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Joining joists together, building code

Discussion in 'Building Regulations and Planning Permission' started by DartArms, 31 Mar 2021.

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  1. DartArms

    DartArms

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    Hi,

    Would anyone be able to point me to the relevant building code documents where it details the fixings required to join to joists together to make 1 longer joist.

    It's my understanding that bolts are required in this situation but after googling I can't find the building code where this is specified. I'm probably just not searching for the correct terms to bring this up.

    Thans
     
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  3. tony1851

    tony1851

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    You'll be hard-pushed to find info. on that; it's not usual to extend joists to make longer joists.

    If you really must, you need either coach screws or bolts with toothed washers to join timbers together, rather than just plain bolts.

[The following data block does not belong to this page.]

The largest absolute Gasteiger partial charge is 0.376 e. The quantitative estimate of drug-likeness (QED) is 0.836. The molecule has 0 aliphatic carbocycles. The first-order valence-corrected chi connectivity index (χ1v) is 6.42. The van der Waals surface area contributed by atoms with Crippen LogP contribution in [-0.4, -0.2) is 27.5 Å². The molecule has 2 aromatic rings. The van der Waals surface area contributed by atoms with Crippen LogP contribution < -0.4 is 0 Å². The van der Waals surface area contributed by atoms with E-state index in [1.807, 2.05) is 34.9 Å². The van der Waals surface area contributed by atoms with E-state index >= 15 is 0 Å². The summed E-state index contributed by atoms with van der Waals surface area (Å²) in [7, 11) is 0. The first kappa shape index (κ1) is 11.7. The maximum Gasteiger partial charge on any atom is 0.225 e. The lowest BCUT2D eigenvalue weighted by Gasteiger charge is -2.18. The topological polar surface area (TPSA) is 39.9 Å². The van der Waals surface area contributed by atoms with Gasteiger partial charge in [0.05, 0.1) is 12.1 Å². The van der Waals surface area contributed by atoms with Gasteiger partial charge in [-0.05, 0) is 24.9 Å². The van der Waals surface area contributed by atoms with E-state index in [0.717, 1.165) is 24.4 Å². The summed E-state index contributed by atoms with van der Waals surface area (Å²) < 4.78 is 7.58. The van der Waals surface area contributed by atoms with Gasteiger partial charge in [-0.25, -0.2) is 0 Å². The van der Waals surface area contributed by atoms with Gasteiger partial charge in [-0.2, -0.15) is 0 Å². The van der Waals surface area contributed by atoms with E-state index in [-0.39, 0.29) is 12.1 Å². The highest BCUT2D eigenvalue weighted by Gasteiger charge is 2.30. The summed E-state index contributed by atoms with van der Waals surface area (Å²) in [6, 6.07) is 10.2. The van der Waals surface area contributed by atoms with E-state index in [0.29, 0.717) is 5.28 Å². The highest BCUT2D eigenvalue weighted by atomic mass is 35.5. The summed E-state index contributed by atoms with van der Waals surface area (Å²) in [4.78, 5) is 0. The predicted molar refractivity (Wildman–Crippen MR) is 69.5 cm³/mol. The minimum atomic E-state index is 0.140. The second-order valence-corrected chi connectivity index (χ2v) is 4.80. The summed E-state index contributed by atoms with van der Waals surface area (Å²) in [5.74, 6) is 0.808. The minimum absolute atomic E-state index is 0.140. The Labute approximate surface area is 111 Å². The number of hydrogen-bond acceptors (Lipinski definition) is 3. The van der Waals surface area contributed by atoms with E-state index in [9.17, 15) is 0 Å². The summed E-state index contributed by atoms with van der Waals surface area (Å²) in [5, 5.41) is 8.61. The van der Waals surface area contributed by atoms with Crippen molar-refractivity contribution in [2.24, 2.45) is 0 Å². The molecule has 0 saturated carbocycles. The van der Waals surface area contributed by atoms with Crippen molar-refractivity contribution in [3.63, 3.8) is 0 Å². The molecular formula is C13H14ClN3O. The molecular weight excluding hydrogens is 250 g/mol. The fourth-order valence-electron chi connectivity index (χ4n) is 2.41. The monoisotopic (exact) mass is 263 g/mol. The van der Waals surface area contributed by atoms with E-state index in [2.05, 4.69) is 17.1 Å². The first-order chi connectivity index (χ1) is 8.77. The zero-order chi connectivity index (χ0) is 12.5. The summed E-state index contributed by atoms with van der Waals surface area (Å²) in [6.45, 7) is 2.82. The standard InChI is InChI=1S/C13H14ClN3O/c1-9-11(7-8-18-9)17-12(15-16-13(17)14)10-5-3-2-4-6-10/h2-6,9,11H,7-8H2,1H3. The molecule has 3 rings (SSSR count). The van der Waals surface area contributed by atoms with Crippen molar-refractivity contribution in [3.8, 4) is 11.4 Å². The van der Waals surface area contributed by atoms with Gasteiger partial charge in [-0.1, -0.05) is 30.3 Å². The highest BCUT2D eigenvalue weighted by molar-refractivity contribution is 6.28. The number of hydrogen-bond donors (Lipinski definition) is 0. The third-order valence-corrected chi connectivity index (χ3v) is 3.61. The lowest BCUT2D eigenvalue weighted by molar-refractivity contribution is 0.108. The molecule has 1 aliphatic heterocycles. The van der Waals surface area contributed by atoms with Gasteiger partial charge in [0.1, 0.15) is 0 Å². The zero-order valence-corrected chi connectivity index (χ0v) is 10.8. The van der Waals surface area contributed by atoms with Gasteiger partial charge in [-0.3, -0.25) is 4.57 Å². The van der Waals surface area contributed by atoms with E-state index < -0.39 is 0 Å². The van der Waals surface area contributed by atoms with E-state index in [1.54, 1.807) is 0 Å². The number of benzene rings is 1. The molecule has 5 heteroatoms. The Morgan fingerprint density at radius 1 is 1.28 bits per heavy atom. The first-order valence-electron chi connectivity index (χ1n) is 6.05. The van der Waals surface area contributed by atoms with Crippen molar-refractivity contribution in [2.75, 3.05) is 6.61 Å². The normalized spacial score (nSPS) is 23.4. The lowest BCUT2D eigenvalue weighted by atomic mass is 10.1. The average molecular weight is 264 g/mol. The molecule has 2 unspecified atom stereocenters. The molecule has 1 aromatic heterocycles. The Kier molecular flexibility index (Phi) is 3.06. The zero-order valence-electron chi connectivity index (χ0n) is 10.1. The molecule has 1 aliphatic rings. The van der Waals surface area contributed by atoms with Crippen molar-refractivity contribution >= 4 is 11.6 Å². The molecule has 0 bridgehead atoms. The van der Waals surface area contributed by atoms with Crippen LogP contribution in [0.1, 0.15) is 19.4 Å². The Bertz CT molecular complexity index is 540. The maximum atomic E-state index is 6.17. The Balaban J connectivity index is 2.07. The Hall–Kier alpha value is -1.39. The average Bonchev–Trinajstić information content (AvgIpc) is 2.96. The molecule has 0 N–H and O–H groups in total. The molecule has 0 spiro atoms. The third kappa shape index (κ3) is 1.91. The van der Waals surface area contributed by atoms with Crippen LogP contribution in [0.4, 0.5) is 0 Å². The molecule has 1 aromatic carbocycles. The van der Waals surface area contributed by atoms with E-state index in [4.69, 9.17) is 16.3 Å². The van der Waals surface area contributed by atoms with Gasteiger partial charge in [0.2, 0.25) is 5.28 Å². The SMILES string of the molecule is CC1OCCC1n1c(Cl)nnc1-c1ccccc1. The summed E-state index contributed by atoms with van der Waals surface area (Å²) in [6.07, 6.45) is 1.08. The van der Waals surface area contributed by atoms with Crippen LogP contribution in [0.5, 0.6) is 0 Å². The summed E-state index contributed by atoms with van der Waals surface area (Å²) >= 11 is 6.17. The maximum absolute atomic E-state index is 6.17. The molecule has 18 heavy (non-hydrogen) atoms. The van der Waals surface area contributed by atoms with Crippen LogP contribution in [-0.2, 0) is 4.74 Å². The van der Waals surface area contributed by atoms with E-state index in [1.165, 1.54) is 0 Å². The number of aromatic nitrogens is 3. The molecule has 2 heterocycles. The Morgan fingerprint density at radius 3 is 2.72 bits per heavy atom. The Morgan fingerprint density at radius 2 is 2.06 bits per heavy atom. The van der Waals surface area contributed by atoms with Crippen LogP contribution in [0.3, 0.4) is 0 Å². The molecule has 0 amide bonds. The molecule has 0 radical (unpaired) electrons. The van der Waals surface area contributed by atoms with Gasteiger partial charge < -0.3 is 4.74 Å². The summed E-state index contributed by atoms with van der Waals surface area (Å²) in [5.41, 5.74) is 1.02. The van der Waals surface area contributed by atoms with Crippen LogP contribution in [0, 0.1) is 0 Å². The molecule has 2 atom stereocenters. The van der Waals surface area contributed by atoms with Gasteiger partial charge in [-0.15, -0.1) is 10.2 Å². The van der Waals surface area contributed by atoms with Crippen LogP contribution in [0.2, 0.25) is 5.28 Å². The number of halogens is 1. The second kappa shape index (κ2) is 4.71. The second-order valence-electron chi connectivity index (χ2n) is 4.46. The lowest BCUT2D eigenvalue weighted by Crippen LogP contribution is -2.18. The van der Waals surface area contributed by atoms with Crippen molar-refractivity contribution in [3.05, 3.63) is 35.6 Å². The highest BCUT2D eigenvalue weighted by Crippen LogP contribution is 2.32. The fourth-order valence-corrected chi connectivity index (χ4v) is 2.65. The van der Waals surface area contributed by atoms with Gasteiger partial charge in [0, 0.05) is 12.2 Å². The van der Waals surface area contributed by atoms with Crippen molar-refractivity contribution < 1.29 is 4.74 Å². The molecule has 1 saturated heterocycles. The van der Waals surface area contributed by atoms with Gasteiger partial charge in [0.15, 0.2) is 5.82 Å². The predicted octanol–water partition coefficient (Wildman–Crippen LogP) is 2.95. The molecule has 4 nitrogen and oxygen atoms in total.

It's down to a question of determining the size, type and spacing of the fixings, which is not something you can pick up on youtube.
     
    Last edited: 31 Mar 2021
  4. freddiemercurystwin

    freddiemercurystwin

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    It'll be alright if it just sags a little bit.
     
  5. tony1851

    tony1851

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    :rolleyes:
     
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  6. KenGMac

    KenGMac

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    Thar could be a little "cracker"
     
  7. DartArms

    DartArms

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    thanks

    The reason I’m asking is that my builder has done this and used normal wood screws to join the joists together. It’s actually 3 joists joined together. 1 coming out of the wall which joins into a new joist which spans the middle of the room and then joins into another joist that goes into the wall on the other side of the room.

    I was after finding some info where it specifies this is bad practice, or where it states how this should be done correctly.